Thanks for Being You

The following is an excerpt from an email I received from a wonderful friend on Wednesday, which also happened to be the first day of Spring. I removed a bit of information specific to my friend’s work*.

“Hi Laura,

Hope all is going well for you. Welcome to spring, even if it’s a little dreary! I’m copying and pasting *(the following) … because it made me think of you, too!

“As I was scrolling through social media this morning, it came to my attention that on March 20, 1928, Mr. Fred Rogers was born. I’ve enjoyed seeing a few tributes to him and especially loved a post by Brad Montague that made me think of all of you. (Brad is the innovator behind Kid President and a great encourager in his own right.) He created the artwork below and shared this quote from Mister Rogers:

“If you could only sense how important you are to the lives of those you meet; how important you can be to the people you may never even dream of. There is something of yourself that you leave at every meeting with another person.”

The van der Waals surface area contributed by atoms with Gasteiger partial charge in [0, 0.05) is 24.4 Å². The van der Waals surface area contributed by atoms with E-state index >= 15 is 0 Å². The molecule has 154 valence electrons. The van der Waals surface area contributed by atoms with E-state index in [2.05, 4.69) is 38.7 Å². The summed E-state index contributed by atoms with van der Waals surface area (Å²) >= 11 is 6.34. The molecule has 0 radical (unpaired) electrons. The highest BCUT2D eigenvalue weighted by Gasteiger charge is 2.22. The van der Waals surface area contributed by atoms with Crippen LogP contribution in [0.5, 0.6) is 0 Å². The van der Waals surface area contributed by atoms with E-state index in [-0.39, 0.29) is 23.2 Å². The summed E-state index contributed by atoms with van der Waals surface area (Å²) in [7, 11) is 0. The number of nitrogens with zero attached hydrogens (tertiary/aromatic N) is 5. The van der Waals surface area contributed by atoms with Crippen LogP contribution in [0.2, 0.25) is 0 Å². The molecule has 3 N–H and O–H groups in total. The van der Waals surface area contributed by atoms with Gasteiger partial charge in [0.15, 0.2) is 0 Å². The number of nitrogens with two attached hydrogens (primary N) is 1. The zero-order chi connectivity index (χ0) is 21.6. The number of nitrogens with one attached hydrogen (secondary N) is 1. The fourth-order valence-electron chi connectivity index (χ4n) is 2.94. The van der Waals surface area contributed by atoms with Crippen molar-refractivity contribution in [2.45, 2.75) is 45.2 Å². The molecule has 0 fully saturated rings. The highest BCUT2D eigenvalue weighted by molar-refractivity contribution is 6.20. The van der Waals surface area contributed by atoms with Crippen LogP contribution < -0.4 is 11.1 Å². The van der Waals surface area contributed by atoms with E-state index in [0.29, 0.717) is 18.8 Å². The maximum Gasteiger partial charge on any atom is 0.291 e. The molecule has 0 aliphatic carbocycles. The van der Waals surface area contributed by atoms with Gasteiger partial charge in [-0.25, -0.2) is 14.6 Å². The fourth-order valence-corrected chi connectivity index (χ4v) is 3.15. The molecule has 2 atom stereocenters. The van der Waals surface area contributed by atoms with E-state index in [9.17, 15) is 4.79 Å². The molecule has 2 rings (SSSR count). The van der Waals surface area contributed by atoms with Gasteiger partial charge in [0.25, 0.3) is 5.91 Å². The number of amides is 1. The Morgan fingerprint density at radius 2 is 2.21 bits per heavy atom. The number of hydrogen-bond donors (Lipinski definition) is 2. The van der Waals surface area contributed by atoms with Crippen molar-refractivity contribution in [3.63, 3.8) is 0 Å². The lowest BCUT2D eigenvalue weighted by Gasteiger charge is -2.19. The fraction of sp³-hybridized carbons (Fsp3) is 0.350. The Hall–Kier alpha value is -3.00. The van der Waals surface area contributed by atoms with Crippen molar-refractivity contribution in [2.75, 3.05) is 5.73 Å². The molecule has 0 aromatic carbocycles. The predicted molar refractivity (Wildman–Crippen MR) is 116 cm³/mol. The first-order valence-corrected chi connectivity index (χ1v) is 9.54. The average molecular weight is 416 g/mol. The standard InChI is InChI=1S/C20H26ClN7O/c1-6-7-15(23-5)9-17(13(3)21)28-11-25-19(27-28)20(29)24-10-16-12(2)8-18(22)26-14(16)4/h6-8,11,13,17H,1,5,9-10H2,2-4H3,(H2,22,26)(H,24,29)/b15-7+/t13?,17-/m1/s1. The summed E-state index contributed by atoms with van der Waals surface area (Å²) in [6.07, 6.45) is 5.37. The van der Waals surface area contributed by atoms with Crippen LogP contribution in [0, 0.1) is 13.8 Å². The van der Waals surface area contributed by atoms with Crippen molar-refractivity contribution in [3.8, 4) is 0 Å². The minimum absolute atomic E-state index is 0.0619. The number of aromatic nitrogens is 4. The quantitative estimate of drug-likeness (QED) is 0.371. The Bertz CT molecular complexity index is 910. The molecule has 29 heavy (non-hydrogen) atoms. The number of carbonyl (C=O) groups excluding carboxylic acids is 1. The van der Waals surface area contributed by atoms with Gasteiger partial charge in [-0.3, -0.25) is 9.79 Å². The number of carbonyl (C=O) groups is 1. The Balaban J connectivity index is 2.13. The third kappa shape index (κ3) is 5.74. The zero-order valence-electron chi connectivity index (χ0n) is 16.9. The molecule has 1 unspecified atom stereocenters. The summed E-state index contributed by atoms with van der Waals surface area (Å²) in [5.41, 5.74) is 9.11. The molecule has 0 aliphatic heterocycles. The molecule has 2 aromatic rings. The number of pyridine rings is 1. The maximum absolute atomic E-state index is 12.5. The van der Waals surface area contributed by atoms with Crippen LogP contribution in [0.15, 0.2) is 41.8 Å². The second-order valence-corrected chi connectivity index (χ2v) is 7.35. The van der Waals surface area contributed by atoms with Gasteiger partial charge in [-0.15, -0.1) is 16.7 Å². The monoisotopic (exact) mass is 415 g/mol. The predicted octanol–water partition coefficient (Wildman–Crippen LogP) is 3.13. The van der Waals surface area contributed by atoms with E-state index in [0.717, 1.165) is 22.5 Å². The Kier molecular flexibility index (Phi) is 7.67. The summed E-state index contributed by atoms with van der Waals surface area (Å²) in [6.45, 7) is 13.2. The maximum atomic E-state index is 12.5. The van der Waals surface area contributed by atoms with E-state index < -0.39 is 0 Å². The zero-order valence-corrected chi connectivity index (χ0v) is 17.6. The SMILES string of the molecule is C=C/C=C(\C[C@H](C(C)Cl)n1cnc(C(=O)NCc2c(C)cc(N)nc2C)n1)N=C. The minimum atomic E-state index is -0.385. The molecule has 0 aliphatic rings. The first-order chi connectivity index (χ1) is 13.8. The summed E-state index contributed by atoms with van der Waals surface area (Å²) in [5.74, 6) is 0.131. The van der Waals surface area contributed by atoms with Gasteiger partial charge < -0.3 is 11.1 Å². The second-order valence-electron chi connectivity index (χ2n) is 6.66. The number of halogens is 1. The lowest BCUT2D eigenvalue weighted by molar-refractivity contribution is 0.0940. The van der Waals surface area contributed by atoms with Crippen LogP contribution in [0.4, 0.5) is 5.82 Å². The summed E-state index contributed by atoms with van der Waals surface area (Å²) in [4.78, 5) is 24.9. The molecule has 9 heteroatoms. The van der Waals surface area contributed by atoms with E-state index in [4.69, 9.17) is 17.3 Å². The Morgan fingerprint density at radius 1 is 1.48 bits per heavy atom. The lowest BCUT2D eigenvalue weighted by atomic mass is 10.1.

I just keep going back over those words, especially that last line. How does it change our interactions when we realize we leave a part of ourselves at every meeting with another person? What do we want to leave with someone else? Who are the people who have shaped your life and left a part of themselves with you? How can we thank them or honor them today?”

So I just wanted to say thanks for being you, and I hope you have a great afternoon!”

This was so lovely and unexpected, it truly made my day. I’ve been thinking about it quite a bit ever since — and not just because it was so, so kind. At the surface:

  • How appropriate is it that Mr. Rogers’ birthday is on the first day of Spring?
  • How much more appropriate is it that the first day of Spring is also the International Day of Happiness?
  • And how perfect is it that Mr. Rogers’ birthday is the International Day of Happiness?

But when you dig deeper, there’s just so much food for thought in there:

  • What difference do you want to make in the world?
  • What are you doing about it?
  • Who has helped to shape your world for the better?
  • Do they know?  Have you told them?

The last two questions are the ones that continue to roll around in my head. I can immediately identify the individuals who have shaped my life through hurtful actions — no reflection time required. But what about the people who have been forces for good?  Can I readily identify them? And do they know?

Lots to think about.

Happy Spring and thanks for being you.

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